The Slatest

Wait, the New Orleans Saints Did What?

How the football team got mixed up in the Catholic Church’s abuse scandal.

Around 10 Saints players in white uniforms and gold helmets gather together.
The New Orleans Saints huddle during a playoff game against the Minnesota Vikings on Jan. 5, in New Orleans, Louisiana. Sean Gardner/Getty Images

Hundreds of emails exchanged between the New Orleans Saints and the Roman Catholic Archdiocese of New Orleans show that members of the football team’s leadership actively participated in creating the church’s list of abusive priests, lawyers representing a group of victims say.

The bizarre allegation stems from the friendship between the Saints’ devoutly Catholic owner, Gayle Benson, and the New Orleans archbishop. The Associated Press first reported the team’s involvement in the sex abuse scandal last week, alleging that the team had helped the archdiocese with damage control around the release of its list of alleged abusers. At the time, the victims’ lawyers accused the team of helping the church with its “pattern and practice of concealing its crimes.”


But according to the AP, the emails show more than help with damage control. The lawyers claimed that one email mentioned that the Saints’ senior vice president of communications had met with an unnamed third party to discuss “removing priests from the pedophile list.” As the plaintiffs’ lawyers pointed out, if the Saints were involved with making the list, it would mean that people associated with the team weighed in on the credibility of certain accusations or accusers.


In 2018, the New Orleans archdiocese named 57 priests it believed were credibly accused of sexual abuse. Six more names have since been added, but according to the AP, the number would still leave the archdiocese’s rate of accused priests below the estimated average across the country.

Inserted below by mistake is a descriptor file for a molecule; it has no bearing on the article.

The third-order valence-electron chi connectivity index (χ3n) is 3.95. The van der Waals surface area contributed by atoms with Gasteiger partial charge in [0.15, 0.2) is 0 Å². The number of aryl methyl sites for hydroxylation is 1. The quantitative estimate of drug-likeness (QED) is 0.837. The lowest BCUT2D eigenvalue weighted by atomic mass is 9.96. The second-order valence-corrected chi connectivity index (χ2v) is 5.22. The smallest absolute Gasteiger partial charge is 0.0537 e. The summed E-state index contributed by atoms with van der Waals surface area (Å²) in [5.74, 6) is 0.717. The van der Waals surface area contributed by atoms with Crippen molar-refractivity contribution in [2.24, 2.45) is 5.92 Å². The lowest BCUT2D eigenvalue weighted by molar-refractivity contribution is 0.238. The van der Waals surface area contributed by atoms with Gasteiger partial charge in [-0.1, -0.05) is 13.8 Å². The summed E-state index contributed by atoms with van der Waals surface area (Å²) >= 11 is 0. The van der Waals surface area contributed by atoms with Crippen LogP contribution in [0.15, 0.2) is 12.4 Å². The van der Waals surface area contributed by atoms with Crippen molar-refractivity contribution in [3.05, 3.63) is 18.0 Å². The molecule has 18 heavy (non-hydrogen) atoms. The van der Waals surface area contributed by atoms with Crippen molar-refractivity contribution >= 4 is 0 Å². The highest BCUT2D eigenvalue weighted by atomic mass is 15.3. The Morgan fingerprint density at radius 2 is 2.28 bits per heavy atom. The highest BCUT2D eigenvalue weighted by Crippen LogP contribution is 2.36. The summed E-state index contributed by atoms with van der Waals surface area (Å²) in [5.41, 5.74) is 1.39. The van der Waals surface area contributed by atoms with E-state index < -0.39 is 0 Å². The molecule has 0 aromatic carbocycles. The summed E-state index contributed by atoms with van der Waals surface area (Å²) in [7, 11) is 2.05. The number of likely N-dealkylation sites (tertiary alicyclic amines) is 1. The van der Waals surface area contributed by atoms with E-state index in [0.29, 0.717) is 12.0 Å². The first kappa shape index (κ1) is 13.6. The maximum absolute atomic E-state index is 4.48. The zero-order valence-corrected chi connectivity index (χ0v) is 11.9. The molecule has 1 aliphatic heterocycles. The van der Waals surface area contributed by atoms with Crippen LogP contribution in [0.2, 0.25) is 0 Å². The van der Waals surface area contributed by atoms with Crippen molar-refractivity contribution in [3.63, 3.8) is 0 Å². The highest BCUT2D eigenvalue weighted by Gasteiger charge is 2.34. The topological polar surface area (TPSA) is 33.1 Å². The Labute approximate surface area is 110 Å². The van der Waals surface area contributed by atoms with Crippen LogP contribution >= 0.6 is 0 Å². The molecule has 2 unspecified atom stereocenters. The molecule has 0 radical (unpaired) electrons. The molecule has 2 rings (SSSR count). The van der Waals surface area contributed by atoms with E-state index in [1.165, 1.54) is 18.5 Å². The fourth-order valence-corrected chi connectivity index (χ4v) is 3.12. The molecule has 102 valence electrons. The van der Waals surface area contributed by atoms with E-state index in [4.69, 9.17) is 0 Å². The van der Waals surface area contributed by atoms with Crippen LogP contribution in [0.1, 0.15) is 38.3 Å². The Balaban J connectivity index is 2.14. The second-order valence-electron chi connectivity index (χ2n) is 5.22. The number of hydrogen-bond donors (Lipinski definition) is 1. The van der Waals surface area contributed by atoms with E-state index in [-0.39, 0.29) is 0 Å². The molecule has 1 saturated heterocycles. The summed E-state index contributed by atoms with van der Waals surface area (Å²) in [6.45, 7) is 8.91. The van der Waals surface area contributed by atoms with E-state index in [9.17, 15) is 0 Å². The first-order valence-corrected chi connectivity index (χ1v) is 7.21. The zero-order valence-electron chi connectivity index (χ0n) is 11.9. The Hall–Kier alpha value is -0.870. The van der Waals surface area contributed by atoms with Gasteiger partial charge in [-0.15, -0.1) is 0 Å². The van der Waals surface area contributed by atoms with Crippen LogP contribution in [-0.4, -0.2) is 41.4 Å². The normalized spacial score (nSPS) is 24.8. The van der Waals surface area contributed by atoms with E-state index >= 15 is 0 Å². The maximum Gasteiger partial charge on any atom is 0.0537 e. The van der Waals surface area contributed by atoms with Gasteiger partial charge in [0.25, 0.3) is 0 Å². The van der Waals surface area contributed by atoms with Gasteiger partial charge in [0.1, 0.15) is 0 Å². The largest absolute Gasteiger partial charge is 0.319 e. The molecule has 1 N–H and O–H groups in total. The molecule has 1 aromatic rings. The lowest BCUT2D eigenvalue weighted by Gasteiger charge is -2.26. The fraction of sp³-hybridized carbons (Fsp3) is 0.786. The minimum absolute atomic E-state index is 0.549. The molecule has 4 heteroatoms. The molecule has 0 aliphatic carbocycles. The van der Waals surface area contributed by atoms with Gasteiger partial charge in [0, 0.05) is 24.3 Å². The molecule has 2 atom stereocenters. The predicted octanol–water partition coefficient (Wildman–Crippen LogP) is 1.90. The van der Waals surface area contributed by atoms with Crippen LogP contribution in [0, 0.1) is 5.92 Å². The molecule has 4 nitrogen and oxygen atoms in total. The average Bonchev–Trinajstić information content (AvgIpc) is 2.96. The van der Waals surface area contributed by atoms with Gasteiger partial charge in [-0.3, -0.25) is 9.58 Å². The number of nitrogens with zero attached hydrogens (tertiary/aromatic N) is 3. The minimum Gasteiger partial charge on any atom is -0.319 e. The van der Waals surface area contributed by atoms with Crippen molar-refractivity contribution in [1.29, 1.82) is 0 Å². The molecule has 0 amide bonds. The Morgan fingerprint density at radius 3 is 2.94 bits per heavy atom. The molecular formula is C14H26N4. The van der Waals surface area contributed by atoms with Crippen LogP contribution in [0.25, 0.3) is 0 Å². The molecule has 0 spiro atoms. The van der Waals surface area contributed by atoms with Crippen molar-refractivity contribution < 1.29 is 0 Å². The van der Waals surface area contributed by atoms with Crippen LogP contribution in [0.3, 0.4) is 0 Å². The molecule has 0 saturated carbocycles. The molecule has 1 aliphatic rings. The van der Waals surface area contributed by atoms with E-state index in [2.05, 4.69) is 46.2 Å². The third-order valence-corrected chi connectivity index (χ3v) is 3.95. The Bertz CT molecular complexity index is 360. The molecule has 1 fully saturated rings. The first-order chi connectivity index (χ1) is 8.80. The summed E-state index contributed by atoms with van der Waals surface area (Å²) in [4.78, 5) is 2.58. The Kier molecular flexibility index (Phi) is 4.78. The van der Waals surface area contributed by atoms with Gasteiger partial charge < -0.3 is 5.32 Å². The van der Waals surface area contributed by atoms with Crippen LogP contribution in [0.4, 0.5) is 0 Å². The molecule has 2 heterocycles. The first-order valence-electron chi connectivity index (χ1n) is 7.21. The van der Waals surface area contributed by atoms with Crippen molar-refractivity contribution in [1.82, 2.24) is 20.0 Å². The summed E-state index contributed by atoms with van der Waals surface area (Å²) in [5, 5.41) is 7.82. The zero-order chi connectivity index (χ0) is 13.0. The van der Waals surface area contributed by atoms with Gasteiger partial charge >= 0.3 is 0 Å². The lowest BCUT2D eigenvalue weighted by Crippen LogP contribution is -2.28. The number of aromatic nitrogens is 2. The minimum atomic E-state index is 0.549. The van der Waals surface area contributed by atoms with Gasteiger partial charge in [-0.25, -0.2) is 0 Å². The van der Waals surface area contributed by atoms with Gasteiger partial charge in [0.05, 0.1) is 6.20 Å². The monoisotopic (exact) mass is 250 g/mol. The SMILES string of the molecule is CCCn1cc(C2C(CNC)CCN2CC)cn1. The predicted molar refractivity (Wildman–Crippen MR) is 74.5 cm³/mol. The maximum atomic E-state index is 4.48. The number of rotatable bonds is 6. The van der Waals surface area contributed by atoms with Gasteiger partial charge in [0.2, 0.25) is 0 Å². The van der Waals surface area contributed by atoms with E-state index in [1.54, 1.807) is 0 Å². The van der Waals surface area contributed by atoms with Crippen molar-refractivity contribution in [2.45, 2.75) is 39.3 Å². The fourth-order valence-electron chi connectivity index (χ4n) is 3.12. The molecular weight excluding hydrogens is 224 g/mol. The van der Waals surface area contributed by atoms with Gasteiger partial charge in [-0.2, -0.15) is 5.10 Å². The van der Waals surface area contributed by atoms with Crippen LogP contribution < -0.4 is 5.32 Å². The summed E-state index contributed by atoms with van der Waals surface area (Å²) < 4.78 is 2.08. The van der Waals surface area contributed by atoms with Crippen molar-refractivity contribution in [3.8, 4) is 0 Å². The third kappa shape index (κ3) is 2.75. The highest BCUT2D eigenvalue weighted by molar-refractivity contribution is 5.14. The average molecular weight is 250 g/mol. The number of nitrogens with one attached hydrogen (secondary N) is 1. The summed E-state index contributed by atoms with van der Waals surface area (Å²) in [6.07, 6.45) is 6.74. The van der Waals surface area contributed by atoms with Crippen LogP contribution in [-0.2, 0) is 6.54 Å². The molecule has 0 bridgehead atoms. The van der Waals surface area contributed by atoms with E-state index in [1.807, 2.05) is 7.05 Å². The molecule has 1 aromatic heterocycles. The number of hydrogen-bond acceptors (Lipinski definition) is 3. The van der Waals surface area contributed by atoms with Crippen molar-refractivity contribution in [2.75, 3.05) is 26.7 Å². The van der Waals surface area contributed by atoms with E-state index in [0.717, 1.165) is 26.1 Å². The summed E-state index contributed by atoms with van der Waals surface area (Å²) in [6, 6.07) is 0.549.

The team, for its part, has denied any involvement in building the list, which, the AP reports, undercounts the number of abuser priests by at least 20. Instead, the team said, the archdiocese approached the team for public relations advice before the release of the names. The Saints maintain that the team only helped with the handling of media inquiries and advised the church to be open and transparent.

The Saints have said that the lawyers mischaracterized the emails. The team’s lawyers have also said that while they are fighting to stop the release of a trove of documents, they don’t have anything to hide. The team’s lawyers instead said that they sought to keep the full contents from the public simply because the emails were meant to be private.

The NFL is not planning to investigate the Saints, the Athletic reported Wednesday. But the league may step in if the emails reveal “troublesome actions” from the team.